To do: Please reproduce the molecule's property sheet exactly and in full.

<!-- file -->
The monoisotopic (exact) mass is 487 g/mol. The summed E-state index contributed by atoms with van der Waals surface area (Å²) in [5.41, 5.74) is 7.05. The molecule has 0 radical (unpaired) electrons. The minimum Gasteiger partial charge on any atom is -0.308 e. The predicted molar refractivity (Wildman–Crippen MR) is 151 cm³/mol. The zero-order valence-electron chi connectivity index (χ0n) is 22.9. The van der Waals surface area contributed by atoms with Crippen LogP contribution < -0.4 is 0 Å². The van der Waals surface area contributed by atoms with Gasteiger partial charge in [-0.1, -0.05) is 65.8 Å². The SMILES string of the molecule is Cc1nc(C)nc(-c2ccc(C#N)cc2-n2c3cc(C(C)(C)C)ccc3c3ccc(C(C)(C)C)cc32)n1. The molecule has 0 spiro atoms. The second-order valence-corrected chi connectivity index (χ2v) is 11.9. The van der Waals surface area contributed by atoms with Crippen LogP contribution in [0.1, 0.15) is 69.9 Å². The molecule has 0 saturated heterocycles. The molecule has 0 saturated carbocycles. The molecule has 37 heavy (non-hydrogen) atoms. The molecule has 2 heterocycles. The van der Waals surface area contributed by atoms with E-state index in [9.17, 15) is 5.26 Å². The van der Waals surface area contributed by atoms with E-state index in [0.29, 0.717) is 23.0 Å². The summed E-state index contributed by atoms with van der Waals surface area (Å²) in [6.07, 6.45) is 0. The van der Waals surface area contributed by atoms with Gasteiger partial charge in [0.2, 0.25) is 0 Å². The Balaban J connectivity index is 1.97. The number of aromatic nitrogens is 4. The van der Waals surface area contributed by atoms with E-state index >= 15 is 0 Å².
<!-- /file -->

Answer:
The monoisotopic (exact) mass is 487 g/mol. The summed E-state index contributed by atoms with van der Waals surface area (Å²) in [5.41, 5.74) is 7.05. The molecule has 0 radical (unpaired) electrons. The minimum Gasteiger partial charge on any atom is -0.308 e. The predicted molar refractivity (Wildman–Crippen MR) is 151 cm³/mol. The zero-order valence-electron chi connectivity index (χ0n) is 22.9. The van der Waals surface area contributed by atoms with Crippen LogP contribution < -0.4 is 0 Å². The van der Waals surface area contributed by atoms with Gasteiger partial charge in [-0.1, -0.05) is 65.8 Å². The SMILES string of the molecule is Cc1nc(C)nc(-c2ccc(C#N)cc2-n2c3cc(C(C)(C)C)ccc3c3ccc(C(C)(C)C)cc32)n1. The molecule has 0 spiro atoms. The second-order valence-corrected chi connectivity index (χ2v) is 11.9. The van der Waals surface area contributed by atoms with Crippen LogP contribution in [0.1, 0.15) is 69.9 Å². The molecule has 0 saturated heterocycles. The molecule has 0 saturated carbocycles. The molecule has 37 heavy (non-hydrogen) atoms. The molecule has 2 heterocycles. The van der Waals surface area contributed by atoms with E-state index in [9.17, 15) is 5.26 Å². The van der Waals surface area contributed by atoms with E-state index in [0.29, 0.717) is 23.0 Å². The summed E-state index contributed by atoms with van der Waals surface area (Å²) in [6.07, 6.45) is 0. The van der Waals surface area contributed by atoms with Gasteiger partial charge in [0.2, 0.25) is 0 Å². The Balaban J connectivity index is 1.97. The number of aromatic nitrogens is 4. The van der Waals surface area contributed by atoms with E-state index >= 15 is 0 Å².